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11 January 2023 Female and male plumage brightness is positively correlated among populations of the dichromatic Variable Seedeater
Diego Ocampo, Gilbert Barrantes, J. Albert C. Uy
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Because studies of plumage coloration often focus on highly elaborate and conspicuous males, little is known about the factors driving the evolution of drab plumage in females of dichromatic species. We explored variation in the color properties of drab female plumage across subspecies of the Variable Seedeater (Sporophila corvina) and found a correlation between plumage brightness of male and female plumage patches. This correlation is consistent with the hypothesis that differences in plumage brightness among females result, at least partially, from a genetic correlation or shared developmental pathway with the more conspicuous male plumage traits that are shaped by sexual selection. Furthermore, we modeled the perception of female plumage using the avian visual system and found that most of the variation in color among females is undetectable by birds; therefore, it is unlikely for such variation to have evolved via direct sexual selection as a signal for recognition or assortative mating. Together, these results suggest that variation in S. corvina female color result from non-adaptive processes. However, we found a reduced variation on color of dorsal patches compared with that of ventral patches among females, which could be explained by natural selection on crypsis, reducing the variation on dorsal patches. Finally, we found little differences in plumage color between adult females and juveniles, which suggest selection for juveniles to resemble adult females possibly to reduce aggression from adult males. Additional within-population studies and behavioral experiments are needed to discern the evolutionary factors driving variation on S. corvina female color and its function.


  • We evaluated color variation among females of the Variable Seedeater, an avian species in which females show an overall brown-yellowish and relatively uniform coloration among populations, contrary to the highly variable and contrasting black and white males.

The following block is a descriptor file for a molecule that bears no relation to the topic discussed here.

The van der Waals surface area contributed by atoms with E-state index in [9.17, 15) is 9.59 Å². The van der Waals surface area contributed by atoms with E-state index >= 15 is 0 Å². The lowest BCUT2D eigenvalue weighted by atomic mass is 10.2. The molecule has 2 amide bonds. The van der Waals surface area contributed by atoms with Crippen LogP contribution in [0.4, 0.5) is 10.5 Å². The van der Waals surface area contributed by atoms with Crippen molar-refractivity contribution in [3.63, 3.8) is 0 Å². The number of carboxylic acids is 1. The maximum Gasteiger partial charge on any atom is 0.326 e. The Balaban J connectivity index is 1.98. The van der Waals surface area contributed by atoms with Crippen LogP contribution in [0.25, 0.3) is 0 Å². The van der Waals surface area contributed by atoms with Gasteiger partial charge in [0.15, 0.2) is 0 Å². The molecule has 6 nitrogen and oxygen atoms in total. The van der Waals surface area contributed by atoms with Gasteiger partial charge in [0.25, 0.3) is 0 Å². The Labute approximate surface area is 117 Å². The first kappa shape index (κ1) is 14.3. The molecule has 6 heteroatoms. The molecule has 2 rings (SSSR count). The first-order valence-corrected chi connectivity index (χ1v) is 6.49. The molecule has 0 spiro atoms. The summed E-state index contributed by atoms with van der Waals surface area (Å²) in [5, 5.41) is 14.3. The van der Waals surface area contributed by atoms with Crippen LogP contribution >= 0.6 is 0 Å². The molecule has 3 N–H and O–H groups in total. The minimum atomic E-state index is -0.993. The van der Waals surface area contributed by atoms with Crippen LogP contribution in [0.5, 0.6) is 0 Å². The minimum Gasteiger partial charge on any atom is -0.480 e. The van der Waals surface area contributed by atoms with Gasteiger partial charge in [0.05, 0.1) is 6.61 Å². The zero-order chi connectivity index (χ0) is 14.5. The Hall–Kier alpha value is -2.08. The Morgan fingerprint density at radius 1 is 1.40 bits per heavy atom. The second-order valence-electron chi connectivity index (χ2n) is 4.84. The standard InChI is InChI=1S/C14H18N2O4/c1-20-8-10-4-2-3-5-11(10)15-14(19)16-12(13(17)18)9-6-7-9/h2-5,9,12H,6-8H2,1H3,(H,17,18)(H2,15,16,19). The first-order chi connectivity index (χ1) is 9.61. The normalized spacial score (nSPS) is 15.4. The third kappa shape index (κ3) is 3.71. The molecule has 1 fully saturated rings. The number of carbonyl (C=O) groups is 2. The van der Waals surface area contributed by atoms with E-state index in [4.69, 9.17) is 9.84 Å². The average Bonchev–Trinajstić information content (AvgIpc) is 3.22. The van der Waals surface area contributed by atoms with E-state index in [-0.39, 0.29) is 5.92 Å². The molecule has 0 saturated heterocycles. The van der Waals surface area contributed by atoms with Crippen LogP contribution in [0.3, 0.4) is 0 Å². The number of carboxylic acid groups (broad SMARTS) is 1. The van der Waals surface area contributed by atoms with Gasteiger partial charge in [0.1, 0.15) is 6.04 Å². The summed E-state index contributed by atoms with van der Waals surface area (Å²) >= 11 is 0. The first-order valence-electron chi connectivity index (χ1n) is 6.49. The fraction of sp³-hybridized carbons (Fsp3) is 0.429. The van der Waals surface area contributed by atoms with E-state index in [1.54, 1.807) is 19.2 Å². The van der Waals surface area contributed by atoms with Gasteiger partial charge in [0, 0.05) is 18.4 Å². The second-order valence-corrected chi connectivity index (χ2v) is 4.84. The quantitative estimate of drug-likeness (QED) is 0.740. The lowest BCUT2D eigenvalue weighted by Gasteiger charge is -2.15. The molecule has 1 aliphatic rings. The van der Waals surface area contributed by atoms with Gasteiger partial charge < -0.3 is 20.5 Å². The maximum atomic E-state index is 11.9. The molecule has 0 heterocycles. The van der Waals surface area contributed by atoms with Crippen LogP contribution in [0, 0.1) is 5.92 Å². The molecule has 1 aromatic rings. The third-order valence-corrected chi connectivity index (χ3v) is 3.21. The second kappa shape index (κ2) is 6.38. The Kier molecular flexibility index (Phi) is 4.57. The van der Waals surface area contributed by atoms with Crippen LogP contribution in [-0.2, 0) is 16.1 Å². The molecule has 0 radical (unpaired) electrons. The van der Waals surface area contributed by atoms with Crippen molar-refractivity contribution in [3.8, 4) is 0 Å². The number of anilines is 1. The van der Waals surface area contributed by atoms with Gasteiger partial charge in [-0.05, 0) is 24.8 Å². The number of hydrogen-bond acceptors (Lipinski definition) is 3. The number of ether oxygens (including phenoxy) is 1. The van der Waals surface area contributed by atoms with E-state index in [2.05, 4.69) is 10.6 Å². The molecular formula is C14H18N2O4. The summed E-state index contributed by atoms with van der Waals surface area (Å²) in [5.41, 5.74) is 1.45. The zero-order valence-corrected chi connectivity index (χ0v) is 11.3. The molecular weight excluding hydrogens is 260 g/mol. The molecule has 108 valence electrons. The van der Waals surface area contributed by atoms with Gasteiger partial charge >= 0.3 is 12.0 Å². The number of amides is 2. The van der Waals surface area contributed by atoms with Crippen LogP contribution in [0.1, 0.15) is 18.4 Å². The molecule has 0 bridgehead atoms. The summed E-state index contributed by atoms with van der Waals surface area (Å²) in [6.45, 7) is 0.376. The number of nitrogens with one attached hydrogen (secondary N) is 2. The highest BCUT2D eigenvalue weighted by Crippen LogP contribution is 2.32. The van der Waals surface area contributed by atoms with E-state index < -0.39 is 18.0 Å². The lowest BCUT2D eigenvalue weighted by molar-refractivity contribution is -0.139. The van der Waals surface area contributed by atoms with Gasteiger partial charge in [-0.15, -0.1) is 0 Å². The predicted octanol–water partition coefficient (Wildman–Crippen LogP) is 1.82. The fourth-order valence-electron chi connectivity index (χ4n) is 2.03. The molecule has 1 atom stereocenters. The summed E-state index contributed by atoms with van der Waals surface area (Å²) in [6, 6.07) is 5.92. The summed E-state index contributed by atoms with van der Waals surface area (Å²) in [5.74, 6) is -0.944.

• Among adult females, color variation is unlikely to facilitate subspecies recognition and assortative mating.

  • The variation in plumage brightness of female ventral patches may result from more relaxed selection compared to dorsal patches and from a shared feather developmental pathway with sexually selected male patches.

  • Adult females did not differ from young individuals, which may allow young males accessing mates, roosting sites, and food, while avoiding aggression from older territorial males.

Debido a que los estudios de coloración del plumaje a menudo se centran en machos con plumajes elaborados y llamativos, sabemos poco sobre los factores que impulsan la evolución del plumaje monótono en las hembras de especies dicromáticas. Exploramos la variación en las propiedades del color del plumaje en hembras de Sporophila corvina y encontramos una correlación entre el brillo de los parches del plumaje de machos y hembras. Esta correlación es consistente con la hipótesis de que las diferencias en el brillo del plumaje en hembras son resultado, al menos parcialmente, de una correlación genética o una vía de desarrollo compartida con los rasgos más conspicuos del plumaje de machos, que están influenciados por selección sexual. Además, modelamos la percepción del plumaje de las hembras usando el sistema visual de las aves y descubrimos que, en su mayoría, la variación del color entre hembras es indetectable por las aves; por lo tanto, es poco probable que haya evolucionado a través de selección sexual como señal de reconocimiento o apareamiento selectivo. Estos resultados sugieren que la variación en el color de las hembras de S. corvina se debe a procesos no adaptativos. Sin embargo, encontramos una menor variación del color en los parches dorsales en comparación con los ventrales entre las hembras, lo que podría explicarse por selección natural reduciendo la variación en los parches dorsales. Finalmente, encontramos poca diferencia en la coloración entre las hembras adultas y los juveniles, lo cual es consistente con selección en los juveniles por parecerse a hembras adultas, posiblemente para reducir la agresión de los machos adultos. Más estudios dentro de la población y experimentos de comportamiento son necesarios para discernir los factores evolutivos que impulsan la variación del color de las hembras de S. corvina y su función.

Diego Ocampo, Gilbert Barrantes, and J. Albert C. Uy "Female and male plumage brightness is positively correlated among populations of the dichromatic Variable Seedeater," Ornithology 140(2), 1-13, (11 January 2023).
Received: 23 October 2022; Accepted: 4 January 2023; Published: 11 January 2023
Brillo del plumaje
Color de hembras
color del plumaje
dichromatic species
drab plumage
Especies dicromáticas
female color
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